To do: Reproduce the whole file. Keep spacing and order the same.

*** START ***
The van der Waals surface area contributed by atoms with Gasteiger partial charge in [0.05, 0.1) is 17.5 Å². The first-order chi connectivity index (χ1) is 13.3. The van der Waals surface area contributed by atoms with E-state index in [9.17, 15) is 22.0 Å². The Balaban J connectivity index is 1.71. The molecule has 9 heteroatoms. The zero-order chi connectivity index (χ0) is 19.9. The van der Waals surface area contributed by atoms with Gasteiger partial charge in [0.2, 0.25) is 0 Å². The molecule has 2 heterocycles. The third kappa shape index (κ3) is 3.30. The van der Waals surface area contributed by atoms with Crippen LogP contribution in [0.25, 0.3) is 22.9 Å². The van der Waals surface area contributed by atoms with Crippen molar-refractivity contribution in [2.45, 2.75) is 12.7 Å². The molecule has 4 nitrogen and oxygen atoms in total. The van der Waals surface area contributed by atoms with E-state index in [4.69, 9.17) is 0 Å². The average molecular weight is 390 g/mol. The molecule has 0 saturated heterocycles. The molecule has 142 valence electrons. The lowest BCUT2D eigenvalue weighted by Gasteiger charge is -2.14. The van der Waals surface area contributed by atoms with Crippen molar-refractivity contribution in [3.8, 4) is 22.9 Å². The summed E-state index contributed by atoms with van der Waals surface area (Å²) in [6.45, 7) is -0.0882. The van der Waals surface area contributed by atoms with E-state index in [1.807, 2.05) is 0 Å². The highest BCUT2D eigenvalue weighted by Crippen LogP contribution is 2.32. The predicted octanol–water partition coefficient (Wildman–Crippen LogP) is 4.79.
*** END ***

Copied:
The van der Waals surface area contributed by atoms with Gasteiger partial charge in [0.05, 0.1) is 17.5 Å². The first-order chi connectivity index (χ1) is 13.3. The van der Waals surface area contributed by atoms with E-state index in [9.17, 15) is 22.0 Å². The Balaban J connectivity index is 1.71. The molecule has 9 heteroatoms. The zero-order chi connectivity index (χ0) is 19.9. The van der Waals surface area contributed by atoms with Gasteiger partial charge in [0.2, 0.25) is 0 Å². The molecule has 2 heterocycles. The third kappa shape index (κ3) is 3.30. The van der Waals surface area contributed by atoms with Crippen LogP contribution in [0.25, 0.3) is 22.9 Å². The van der Waals surface area contributed by atoms with Crippen molar-refractivity contribution in [2.45, 2.75) is 12.7 Å². The molecule has 4 nitrogen and oxygen atoms in total. The van der Waals surface area contributed by atoms with E-state index in [4.69, 9.17) is 0 Å². The average molecular weight is 390 g/mol. The molecule has 0 saturated heterocycles. The molecule has 142 valence electrons. The lowest BCUT2D eigenvalue weighted by Gasteiger charge is -2.14. The van der Waals surface area contributed by atoms with Crippen molar-refractivity contribution in [3.8, 4) is 22.9 Å². The summed E-state index contributed by atoms with van der Waals surface area (Å²) in [6.45, 7) is -0.0882. The van der Waals surface area contributed by atoms with E-state index in [1.807, 2.05) is 0 Å². The highest BCUT2D eigenvalue weighted by Crippen LogP contribution is 2.32. The predicted octanol–water partition coefficient (Wildman–Crippen LogP) is 4.79.